References of "Decaffmeyer, Marc"
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See detailPepLook: An innovative in silico tool for determination of structure, polymorphism and stability of peptides
Thomas, Annick ULg; Deshayes, Sebastien; Decaffmeyer, Marc et al

in Advances in Experimental Medicine and Biology (2009), 611

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See detailRational Design Of Complementary Peptides To The Beta Amyloid 29-42 Fusion Peptide: An Application Of Pepdesign
Decaffmeyer, Marc; Lins, Laurence ULg; Charloteaux, Benoît ULg et al

in Biochimica et Biophysica Acta-Biomembranes (2006), 1758(3), 320-7

Peptides in solution currently exist under several conformations; an equilibrium which varies with solvent polarity. Despite or because of this structure versatility, peptides can be selective biological ... [more ▼]

Peptides in solution currently exist under several conformations; an equilibrium which varies with solvent polarity. Despite or because of this structure versatility, peptides can be selective biological tools: they can adapt to a target, vary conformation with solvents and so on. These capacities are crucial for cargo carriers. One promising way of using peptides in biotechnologies is to decipher their medium-sequence-structure-function relationships and one approach is molecular modelling. Only few "in silico" methods of peptide design are described in the literature. Most are used in support of experimental screening of peptide libraries. However, the way they are made does not teach us much for future researches. In this paper, we describe an "in silico" method (PepDesign) which starts by analysing the native interaction of a peptide with a target molecule in order to define which points are important. From there, a modelling protocol for the design of 'better' peptides is set. The PepDesign procedure calculates new peptides fulfilling the hypothesis, tests the conformational space of these peptides in interaction with the target by angular dynamics and goes up to the selection of the best peptide based on the analysis of complex structure properties. Experimental biological assays are finally used to test the selected peptides, hence to validate the approach. Applications of PepDesign are wide because the procedure will remain similar irrespective of the target which can be a protein, a drug or a nucleic acid. In this paper, we describe the design of peptides which binds to the fusogenic helical form of the C-terminal domain of the Abeta peptide (Abeta29-42). [less ▲]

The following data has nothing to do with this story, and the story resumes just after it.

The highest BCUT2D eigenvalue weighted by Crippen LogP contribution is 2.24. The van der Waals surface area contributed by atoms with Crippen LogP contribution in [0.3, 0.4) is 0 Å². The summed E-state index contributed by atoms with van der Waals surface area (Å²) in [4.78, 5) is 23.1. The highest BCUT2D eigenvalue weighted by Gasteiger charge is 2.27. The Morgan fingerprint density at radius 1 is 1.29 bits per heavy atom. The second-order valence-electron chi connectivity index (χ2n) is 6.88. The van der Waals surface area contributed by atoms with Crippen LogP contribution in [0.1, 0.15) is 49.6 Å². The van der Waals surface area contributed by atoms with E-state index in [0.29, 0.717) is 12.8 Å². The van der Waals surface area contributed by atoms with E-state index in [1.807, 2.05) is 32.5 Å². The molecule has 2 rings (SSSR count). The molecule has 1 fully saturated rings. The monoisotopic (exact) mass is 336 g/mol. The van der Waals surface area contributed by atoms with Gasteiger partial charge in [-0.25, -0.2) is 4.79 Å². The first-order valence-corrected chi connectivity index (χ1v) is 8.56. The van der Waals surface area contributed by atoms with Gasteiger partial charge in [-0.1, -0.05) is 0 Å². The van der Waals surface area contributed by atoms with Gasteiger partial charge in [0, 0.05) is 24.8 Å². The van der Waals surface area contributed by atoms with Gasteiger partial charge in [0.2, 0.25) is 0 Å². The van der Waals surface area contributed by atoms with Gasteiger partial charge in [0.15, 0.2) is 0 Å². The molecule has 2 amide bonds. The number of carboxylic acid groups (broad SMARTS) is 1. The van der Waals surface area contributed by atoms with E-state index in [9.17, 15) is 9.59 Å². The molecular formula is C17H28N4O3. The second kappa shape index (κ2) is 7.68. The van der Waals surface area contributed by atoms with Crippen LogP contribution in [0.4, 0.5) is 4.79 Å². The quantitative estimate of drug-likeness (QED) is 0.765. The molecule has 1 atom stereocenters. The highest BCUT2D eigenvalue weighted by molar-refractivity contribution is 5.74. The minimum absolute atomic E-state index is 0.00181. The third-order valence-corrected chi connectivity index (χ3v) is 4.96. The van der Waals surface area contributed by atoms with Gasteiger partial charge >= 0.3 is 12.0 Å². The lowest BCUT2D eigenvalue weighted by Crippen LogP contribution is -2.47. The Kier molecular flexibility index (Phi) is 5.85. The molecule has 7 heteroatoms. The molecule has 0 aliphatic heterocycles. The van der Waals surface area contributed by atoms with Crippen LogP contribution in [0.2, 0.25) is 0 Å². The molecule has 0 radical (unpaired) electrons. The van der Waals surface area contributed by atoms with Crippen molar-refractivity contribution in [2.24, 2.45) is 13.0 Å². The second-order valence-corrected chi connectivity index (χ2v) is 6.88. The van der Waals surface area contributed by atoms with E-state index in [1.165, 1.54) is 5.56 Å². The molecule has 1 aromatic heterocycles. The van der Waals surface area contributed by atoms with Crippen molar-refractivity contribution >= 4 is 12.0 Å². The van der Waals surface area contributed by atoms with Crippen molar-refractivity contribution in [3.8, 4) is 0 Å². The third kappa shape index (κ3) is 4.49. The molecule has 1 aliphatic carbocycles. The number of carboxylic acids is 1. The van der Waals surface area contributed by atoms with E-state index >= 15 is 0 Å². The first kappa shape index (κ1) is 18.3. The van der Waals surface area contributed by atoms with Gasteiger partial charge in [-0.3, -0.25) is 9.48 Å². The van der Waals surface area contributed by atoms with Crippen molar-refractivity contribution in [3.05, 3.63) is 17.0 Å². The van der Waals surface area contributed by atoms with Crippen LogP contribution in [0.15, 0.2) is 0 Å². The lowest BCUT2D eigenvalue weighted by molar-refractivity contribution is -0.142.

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See detailMembrane topology of the Escherichia coli AmpG permease required for recycling of cell wall anhydromuropeptides and AmpC beta-lactamase induction.
Chahboune, Aicha; Decaffmeyer, Marc; Brasseur, Robert ULg et al

in Antimicrobial Agents and Chemotherapy (2005), 49(3), 1145-9

Escherichia coli, and presumably most other gram-negative bacteria, possesses an efficient protein machinery for recycling its peptidoglycan during cell growth. The major recycled peptidoglycan product is ... [more ▼]

Escherichia coli, and presumably most other gram-negative bacteria, possesses an efficient protein machinery for recycling its peptidoglycan during cell growth. The major recycled peptidoglycan product is N-acetylglucosamine-1,6-anhydro-N-acetylmuramic acid-tetrapeptide. Its uptake from the periplasm into the cytoplasm is carried out via the AmpG protein, an intrinsic membrane protein. In gram-negative bacteria carrying an ampC beta-lactamase-inducible gene on their chromosomes, the induction mechanism is directly linked to peptidoglycan recycling. After identification of the different putative hydrophobic segments by computing, the AmpG topology was experimentally determined by using beta-lactamase fusion. In the proposed model, AmpG contains 10 transmembrane segments and two large cytoplasmic loops. [less ▲]

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